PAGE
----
There was also one major plot hole that bothered me to the point of lowering my rating, which I can't reveal because of spoilers but also because I want to read through this one more time to make sure I'm right...

I have a lot I could say about this book, but let's just end this review by saying this was a raw, honest story with beautiful writing. I'd still recommend this, especially if you liked Your Name which this book has been compared to. Our side characters were wonderful, the friendships formed in this story were sweet, and it didn't make me cry like everyone said it would so maybe that's good too.
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DNF @ 50%. This story is missing so many elements for Sam & Julie. There is nothing driving this book anywhere. It was missing too much for me to continue.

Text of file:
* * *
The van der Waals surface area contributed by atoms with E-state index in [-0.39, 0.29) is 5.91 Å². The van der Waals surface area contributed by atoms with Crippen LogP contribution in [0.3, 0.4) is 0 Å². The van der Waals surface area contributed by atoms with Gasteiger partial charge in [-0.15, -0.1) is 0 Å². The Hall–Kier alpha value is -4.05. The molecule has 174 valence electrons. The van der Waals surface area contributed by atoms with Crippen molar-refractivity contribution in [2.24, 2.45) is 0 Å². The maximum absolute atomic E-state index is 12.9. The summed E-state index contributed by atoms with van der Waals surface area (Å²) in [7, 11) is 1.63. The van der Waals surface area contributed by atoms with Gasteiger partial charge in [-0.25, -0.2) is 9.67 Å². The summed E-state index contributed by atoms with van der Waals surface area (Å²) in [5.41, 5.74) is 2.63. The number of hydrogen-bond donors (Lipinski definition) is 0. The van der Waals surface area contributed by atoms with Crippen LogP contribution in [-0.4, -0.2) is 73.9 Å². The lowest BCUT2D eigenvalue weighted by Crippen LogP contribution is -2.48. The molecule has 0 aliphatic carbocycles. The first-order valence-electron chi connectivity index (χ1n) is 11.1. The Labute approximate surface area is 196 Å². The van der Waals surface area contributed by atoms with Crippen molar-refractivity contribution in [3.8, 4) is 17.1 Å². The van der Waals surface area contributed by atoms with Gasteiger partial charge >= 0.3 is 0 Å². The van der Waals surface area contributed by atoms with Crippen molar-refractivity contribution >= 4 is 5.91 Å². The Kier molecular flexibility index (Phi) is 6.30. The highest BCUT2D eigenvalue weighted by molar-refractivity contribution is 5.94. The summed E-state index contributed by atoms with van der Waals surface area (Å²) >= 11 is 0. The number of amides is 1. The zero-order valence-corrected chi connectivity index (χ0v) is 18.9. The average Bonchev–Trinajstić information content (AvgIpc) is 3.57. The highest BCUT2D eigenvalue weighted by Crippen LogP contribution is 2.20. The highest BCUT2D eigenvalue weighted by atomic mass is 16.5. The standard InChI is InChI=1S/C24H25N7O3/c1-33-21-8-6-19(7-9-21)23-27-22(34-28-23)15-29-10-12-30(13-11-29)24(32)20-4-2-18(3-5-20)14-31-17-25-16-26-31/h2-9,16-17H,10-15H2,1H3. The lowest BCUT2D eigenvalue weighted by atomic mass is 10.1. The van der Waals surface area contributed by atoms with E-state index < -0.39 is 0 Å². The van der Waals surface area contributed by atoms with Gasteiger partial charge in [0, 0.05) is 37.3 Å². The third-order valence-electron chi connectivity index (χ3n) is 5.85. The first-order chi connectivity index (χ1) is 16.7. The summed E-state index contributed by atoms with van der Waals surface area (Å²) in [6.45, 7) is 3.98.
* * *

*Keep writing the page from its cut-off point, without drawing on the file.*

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Julie and Sam are a cute couple that are inseperable once they get together. Sam was supposed to pick Julie up from the bus station after a trip to see her dad and he was running late and wound up in a car accident and died. Julie has the worst time dealing with this information. The whole book is about how Julie feels about Sam and telling stories, out of order, about their relationship and how she's dealing with his death. The truth is that she isn't dealing with it and makes a lot of terrible choices. She shuts down. She stops going to school, work and even leaving the house, which means that she doesn't go to Sam's funeral or any of the events to celebrate him and his life. While I understand this, I also have issue with it. One day Julie just wishes she could talk to Sam again and she decides to call him on the phone and surprisingly he picks up. Julie is shocked and admittedly doesn't understand but clings onto these phone calls like a lifeline in an unbelievably unhealthy way. Their calls to each other even blocks communication on her phone with other people in her life but Julie doesn't care as long as she has a connection with Sam again. In the end she realizes what she needs to do but the path there was really hard to dredge through. I think this title would be useful for any teen that hasn't been through an experience of death of a close loved one.